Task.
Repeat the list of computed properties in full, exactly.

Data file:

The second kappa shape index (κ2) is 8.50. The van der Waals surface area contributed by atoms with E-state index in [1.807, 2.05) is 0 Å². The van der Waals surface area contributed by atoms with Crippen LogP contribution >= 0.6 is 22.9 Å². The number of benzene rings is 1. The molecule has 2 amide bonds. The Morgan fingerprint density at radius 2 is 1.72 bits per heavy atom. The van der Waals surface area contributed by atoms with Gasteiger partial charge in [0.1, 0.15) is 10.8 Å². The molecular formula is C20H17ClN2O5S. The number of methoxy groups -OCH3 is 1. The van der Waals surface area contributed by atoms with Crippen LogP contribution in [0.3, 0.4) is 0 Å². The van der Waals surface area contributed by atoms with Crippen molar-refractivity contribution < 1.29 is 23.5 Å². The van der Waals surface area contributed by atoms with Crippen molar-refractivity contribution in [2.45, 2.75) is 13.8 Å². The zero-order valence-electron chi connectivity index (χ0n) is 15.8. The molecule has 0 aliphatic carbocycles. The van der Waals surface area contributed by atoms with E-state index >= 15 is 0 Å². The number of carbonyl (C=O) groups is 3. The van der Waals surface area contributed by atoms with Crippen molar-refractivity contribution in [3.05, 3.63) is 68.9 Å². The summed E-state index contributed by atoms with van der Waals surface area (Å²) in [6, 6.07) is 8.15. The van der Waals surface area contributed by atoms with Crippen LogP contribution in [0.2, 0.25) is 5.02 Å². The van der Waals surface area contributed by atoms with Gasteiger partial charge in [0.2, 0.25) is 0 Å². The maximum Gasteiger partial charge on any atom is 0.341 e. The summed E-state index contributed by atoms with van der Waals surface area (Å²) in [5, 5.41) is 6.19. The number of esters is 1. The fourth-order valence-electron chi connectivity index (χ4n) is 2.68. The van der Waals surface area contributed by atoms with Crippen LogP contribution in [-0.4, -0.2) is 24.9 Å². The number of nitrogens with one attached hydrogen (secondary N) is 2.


The second kappa shape index (κ2) is 8.50. The van der Waals surface area contributed by atoms with E-state index in [1.807, 2.05) is 0 Å². The van der Waals surface area contributed by atoms with Crippen LogP contribution >= 0.6 is 22.9 Å². The number of benzene rings is 1. The molecule has 2 amide bonds. The Morgan fingerprint density at radius 2 is 1.72 bits per heavy atom. The van der Waals surface area contributed by atoms with Gasteiger partial charge in [0.1, 0.15) is 10.8 Å². The molecular formula is C20H17ClN2O5S. The number of methoxy groups -OCH3 is 1. The van der Waals surface area contributed by atoms with Crippen LogP contribution in [0.3, 0.4) is 0 Å². The van der Waals surface area contributed by atoms with Crippen molar-refractivity contribution < 1.29 is 23.5 Å². The van der Waals surface area contributed by atoms with Crippen molar-refractivity contribution in [2.45, 2.75) is 13.8 Å². The zero-order valence-electron chi connectivity index (χ0n) is 15.8. The molecule has 0 aliphatic carbocycles. The van der Waals surface area contributed by atoms with E-state index >= 15 is 0 Å². The number of carbonyl (C=O) groups is 3. The van der Waals surface area contributed by atoms with Crippen molar-refractivity contribution in [3.05, 3.63) is 68.9 Å². The summed E-state index contributed by atoms with van der Waals surface area (Å²) in [6, 6.07) is 8.15. The van der Waals surface area contributed by atoms with Crippen LogP contribution in [0.2, 0.25) is 5.02 Å². The van der Waals surface area contributed by atoms with Gasteiger partial charge in [0.2, 0.25) is 0 Å². The maximum Gasteiger partial charge on any atom is 0.341 e. The summed E-state index contributed by atoms with van der Waals surface area (Å²) in [5, 5.41) is 6.19. The number of esters is 1. The fourth-order valence-electron chi connectivity index (χ4n) is 2.68. The van der Waals surface area contributed by atoms with Crippen LogP contribution in [-0.4, -0.2) is 24.9 Å². The number of nitrogens with one attached hydrogen (secondary N) is 2.